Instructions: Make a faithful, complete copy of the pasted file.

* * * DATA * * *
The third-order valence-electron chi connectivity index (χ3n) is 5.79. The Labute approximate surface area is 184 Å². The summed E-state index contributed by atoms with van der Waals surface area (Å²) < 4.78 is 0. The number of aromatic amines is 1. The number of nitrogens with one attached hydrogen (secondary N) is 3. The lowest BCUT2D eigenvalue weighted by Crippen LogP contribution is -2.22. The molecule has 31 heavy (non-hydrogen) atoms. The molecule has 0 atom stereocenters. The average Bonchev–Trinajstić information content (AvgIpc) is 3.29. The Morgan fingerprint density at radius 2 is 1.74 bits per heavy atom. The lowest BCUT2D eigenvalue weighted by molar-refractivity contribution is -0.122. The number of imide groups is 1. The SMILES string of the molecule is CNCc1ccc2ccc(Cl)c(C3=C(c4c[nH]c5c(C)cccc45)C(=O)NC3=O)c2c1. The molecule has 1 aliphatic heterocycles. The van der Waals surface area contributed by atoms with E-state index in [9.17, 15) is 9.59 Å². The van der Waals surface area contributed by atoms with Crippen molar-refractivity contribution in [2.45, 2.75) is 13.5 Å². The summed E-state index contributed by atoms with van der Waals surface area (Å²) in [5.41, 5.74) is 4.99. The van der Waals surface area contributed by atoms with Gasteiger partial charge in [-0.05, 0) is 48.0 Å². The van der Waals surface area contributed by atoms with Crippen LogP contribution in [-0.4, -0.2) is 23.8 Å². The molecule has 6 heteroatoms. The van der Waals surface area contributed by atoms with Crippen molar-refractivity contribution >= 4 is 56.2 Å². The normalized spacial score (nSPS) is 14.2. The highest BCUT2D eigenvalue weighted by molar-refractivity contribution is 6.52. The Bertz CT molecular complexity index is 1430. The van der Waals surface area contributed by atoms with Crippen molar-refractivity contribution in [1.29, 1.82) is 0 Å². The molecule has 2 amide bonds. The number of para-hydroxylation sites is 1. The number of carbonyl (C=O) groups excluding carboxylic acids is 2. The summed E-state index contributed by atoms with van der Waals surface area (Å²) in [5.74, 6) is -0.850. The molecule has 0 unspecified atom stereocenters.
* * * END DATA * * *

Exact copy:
The third-order valence-electron chi connectivity index (χ3n) is 5.79. The Labute approximate surface area is 184 Å². The summed E-state index contributed by atoms with van der Waals surface area (Å²) < 4.78 is 0. The number of aromatic amines is 1. The number of nitrogens with one attached hydrogen (secondary N) is 3. The lowest BCUT2D eigenvalue weighted by Crippen LogP contribution is -2.22. The molecule has 31 heavy (non-hydrogen) atoms. The molecule has 0 atom stereocenters. The average Bonchev–Trinajstić information content (AvgIpc) is 3.29. The Morgan fingerprint density at radius 2 is 1.74 bits per heavy atom. The lowest BCUT2D eigenvalue weighted by molar-refractivity contribution is -0.122. The number of imide groups is 1. The SMILES string of the molecule is CNCc1ccc2ccc(Cl)c(C3=C(c4c[nH]c5c(C)cccc45)C(=O)NC3=O)c2c1. The molecule has 1 aliphatic heterocycles. The van der Waals surface area contributed by atoms with E-state index in [9.17, 15) is 9.59 Å². The van der Waals surface area contributed by atoms with Crippen molar-refractivity contribution in [2.45, 2.75) is 13.5 Å². The summed E-state index contributed by atoms with van der Waals surface area (Å²) in [5.41, 5.74) is 4.99. The van der Waals surface area contributed by atoms with Gasteiger partial charge in [-0.05, 0) is 48.0 Å². The van der Waals surface area contributed by atoms with Crippen LogP contribution in [-0.4, -0.2) is 23.8 Å². The molecule has 6 heteroatoms. The van der Waals surface area contributed by atoms with Crippen molar-refractivity contribution >= 4 is 56.2 Å². The normalized spacial score (nSPS) is 14.2. The highest BCUT2D eigenvalue weighted by molar-refractivity contribution is 6.52. The Bertz CT molecular complexity index is 1430. The van der Waals surface area contributed by atoms with Crippen molar-refractivity contribution in [1.29, 1.82) is 0 Å². The molecule has 2 amide bonds. The number of para-hydroxylation sites is 1. The number of carbonyl (C=O) groups excluding carboxylic acids is 2. The summed E-state index contributed by atoms with van der Waals surface area (Å²) in [5.74, 6) is -0.850. The molecule has 0 unspecified atom stereocenters.